Towards a LOFAR detection of the 21cm line from the Epoch of Reionization
In the current cosmological framework, the diffuse gas (IGM) in the Universe, was initially very hot and in a highly ionized state. About 450 thousand years after the Big Bang it was cooling down, started to recombine and form neutral atoms. It then remained neutral until the first sources of ionizing radiation, such as stars or black holes formed and started to ionize it once again, about 500 millions years later. This marks a major phase transition in our Universe, which is known as reionization process.
A plethora of observations of distant galaxies, quasars and gamma ray bursts provide estimates of the amount of neutral hydrogen towards the end of reionization, while experiments on the cosmic microwave background radiation give a measure of the abundance of electrons produced by the process. However, observations that map the temporal and spatial evolution of reionization are not yet available.
It has long been known that neutral hydrogen in the IGM may be directly detectable at frequencies that fall in the radio band (in the range ~50-200 MHz) and measurements at different frequencies should allow us to accurately probe the structure and the evolution of the reionizing gas. This experiment is particularly attractive as a new generations of radio telescopes are operational (e.g. LOFAR, MWA, HERA) or under construction (e.g. SKA). The LOFAR core is located in the Netherlands, but several European countries are hosting remote antenna fields. Germany, represented by the GLOW Consortium, has six LOFAR stations. One of these (see Fig. 1) has been built and is operated by MPA.
In addition to the LOFAR station, MPA is strongly involved in the scientific exploitation of LOFAR data as MPA scientists are core members of the LOFAR Epoch of Reionization (EoR) Key Science Project. Recently, this team has reported an improved upper limit on the 21cm signal from the primordial universe – the characteristic radio signal from neutral hydrogen - as well as its theoretical interpretation.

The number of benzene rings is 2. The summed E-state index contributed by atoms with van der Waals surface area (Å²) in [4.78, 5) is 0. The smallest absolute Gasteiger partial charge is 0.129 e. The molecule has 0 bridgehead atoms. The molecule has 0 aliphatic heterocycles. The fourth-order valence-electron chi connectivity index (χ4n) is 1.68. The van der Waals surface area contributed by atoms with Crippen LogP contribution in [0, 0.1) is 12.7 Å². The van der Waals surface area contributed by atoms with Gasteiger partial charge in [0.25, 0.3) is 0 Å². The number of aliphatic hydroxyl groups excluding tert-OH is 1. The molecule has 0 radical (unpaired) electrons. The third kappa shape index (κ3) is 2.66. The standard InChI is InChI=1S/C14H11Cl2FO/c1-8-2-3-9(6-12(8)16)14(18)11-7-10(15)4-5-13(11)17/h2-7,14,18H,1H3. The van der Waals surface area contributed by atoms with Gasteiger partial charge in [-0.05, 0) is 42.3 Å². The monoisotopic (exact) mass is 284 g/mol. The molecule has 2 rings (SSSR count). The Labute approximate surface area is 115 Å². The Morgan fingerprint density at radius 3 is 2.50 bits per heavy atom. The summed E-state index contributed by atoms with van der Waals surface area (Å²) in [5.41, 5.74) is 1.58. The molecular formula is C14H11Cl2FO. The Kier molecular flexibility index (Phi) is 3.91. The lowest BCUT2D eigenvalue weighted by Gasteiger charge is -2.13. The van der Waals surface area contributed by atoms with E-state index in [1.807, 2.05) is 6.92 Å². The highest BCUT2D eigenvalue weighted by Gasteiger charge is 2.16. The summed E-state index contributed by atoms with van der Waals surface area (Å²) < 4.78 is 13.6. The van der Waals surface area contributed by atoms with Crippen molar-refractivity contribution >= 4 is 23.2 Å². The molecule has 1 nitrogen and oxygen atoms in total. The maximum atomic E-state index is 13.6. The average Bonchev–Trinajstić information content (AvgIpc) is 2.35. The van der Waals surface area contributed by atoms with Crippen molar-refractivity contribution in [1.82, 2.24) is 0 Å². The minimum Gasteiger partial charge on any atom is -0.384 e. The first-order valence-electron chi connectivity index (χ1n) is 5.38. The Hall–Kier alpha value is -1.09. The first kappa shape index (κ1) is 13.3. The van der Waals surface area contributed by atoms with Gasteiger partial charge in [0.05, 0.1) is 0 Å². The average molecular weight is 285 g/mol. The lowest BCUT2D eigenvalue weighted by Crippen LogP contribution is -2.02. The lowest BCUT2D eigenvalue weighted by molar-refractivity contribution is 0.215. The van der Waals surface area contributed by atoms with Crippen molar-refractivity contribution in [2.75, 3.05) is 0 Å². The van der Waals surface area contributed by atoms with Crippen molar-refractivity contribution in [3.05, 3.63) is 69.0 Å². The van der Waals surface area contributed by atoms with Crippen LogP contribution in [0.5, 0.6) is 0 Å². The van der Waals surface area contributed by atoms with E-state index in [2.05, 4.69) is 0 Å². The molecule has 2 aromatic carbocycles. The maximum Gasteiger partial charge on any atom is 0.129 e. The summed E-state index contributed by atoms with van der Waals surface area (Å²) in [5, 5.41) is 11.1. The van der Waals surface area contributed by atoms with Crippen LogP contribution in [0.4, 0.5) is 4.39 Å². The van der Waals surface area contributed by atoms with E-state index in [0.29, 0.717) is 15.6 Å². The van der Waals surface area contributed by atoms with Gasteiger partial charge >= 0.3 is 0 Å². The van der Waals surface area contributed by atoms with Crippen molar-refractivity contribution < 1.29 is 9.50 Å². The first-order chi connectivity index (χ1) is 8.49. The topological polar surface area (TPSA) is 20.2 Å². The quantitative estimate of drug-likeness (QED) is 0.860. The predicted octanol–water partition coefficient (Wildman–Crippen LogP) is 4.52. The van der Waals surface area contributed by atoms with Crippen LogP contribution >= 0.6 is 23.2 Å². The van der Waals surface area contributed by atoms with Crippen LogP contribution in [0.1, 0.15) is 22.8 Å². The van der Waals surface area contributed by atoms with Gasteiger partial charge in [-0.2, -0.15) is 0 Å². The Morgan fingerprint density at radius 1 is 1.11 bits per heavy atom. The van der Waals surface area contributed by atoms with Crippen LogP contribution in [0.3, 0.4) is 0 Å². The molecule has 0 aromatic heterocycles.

The analysis is based on 141 h of data collected with LOFAR in the frequency range 134-146 MHz and gives the best upper limits on the 21cm signal power spectrum of neutral hydrogen at z=9.1, or when the Universe was about 500 million years old. The larger number of hours processed compared to the previously reported upper limit, together with the updated calibration pipeline, show a reduction of a factor of about 8 in the value of the upper limit. This will further improve with the next milestone, which includes future refinements to the signal processing chain and about a 1000 h of processed data.
Using a combination of state-of-the-art N-body simulations, 1D radiative transfer calculations and a Bayesian inference framework to constrain the parameters, which describe the physical state of the intergalactic medium, the LOFAR EoR team found that the new upper limits are already able to exclude some reionization models (see Fig. 2). This exciting result shows that in the near future, once more data will be processed (also at different redshifts), observations with LOFAR of the 21cm line from neutral hydrogen we will be able to constrain the physical properties of the IGM at high redshift and the history of reionization.